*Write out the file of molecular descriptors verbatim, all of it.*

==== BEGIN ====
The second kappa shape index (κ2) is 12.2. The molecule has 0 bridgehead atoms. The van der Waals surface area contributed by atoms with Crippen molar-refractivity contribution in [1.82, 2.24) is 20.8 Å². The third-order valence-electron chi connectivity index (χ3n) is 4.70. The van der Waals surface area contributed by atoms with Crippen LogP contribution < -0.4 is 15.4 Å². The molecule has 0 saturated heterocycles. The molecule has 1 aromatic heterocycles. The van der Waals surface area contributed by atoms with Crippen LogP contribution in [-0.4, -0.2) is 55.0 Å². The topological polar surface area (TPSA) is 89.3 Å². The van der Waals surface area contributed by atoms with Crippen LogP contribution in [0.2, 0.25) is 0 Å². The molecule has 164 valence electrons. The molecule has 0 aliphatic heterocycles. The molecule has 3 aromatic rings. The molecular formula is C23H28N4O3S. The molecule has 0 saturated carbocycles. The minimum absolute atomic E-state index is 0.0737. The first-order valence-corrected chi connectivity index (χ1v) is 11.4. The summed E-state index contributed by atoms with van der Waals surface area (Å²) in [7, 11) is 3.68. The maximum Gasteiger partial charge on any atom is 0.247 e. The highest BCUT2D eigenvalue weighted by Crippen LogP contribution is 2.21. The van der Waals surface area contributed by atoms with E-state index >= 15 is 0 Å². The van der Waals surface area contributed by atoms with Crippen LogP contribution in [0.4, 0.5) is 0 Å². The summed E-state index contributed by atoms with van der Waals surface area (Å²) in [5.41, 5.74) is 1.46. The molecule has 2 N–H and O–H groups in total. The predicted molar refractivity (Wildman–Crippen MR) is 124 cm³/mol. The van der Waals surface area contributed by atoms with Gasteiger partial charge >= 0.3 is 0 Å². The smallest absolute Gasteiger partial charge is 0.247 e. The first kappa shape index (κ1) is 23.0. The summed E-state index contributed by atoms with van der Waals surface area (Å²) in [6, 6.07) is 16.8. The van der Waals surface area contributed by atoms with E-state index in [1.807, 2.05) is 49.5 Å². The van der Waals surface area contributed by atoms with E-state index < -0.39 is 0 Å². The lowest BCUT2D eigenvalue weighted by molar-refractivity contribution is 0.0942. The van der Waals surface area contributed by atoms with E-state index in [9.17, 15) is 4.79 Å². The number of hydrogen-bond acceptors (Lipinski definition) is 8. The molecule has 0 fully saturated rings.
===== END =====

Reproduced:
The second kappa shape index (κ2) is 12.2. The molecule has 0 bridgehead atoms. The van der Waals surface area contributed by atoms with Crippen molar-refractivity contribution in [1.82, 2.24) is 20.8 Å². The third-order valence-electron chi connectivity index (χ3n) is 4.70. The van der Waals surface area contributed by atoms with Crippen LogP contribution < -0.4 is 15.4 Å². The molecule has 0 saturated heterocycles. The molecule has 1 aromatic heterocycles. The van der Waals surface area contributed by atoms with Crippen LogP contribution in [-0.4, -0.2) is 55.0 Å². The topological polar surface area (TPSA) is 89.3 Å². The van der Waals surface area contributed by atoms with Crippen LogP contribution in [0.2, 0.25) is 0 Å². The molecule has 164 valence electrons. The molecule has 0 aliphatic heterocycles. The molecule has 3 aromatic rings. The molecular formula is C23H28N4O3S. The molecule has 0 saturated carbocycles. The minimum absolute atomic E-state index is 0.0737. The first-order valence-corrected chi connectivity index (χ1v) is 11.4. The summed E-state index contributed by atoms with van der Waals surface area (Å²) in [7, 11) is 3.68. The maximum Gasteiger partial charge on any atom is 0.247 e. The highest BCUT2D eigenvalue weighted by Crippen LogP contribution is 2.21. The van der Waals surface area contributed by atoms with E-state index >= 15 is 0 Å². The van der Waals surface area contributed by atoms with Crippen LogP contribution in [0.4, 0.5) is 0 Å². The summed E-state index contributed by atoms with van der Waals surface area (Å²) in [5.41, 5.74) is 1.46. The molecule has 2 N–H and O–H groups in total. The predicted molar refractivity (Wildman–Crippen MR) is 124 cm³/mol. The van der Waals surface area contributed by atoms with Gasteiger partial charge >= 0.3 is 0 Å². The smallest absolute Gasteiger partial charge is 0.247 e. The first kappa shape index (κ1) is 23.0. The summed E-state index contributed by atoms with van der Waals surface area (Å²) in [6, 6.07) is 16.8. The van der Waals surface area contributed by atoms with E-state index in [1.807, 2.05) is 49.5 Å². The van der Waals surface area contributed by atoms with E-state index < -0.39 is 0 Å². The lowest BCUT2D eigenvalue weighted by molar-refractivity contribution is 0.0942. The van der Waals surface area contributed by atoms with E-state index in [9.17, 15) is 4.79 Å². The number of hydrogen-bond acceptors (Lipinski definition) is 8. The molecule has 0 fully saturated rings.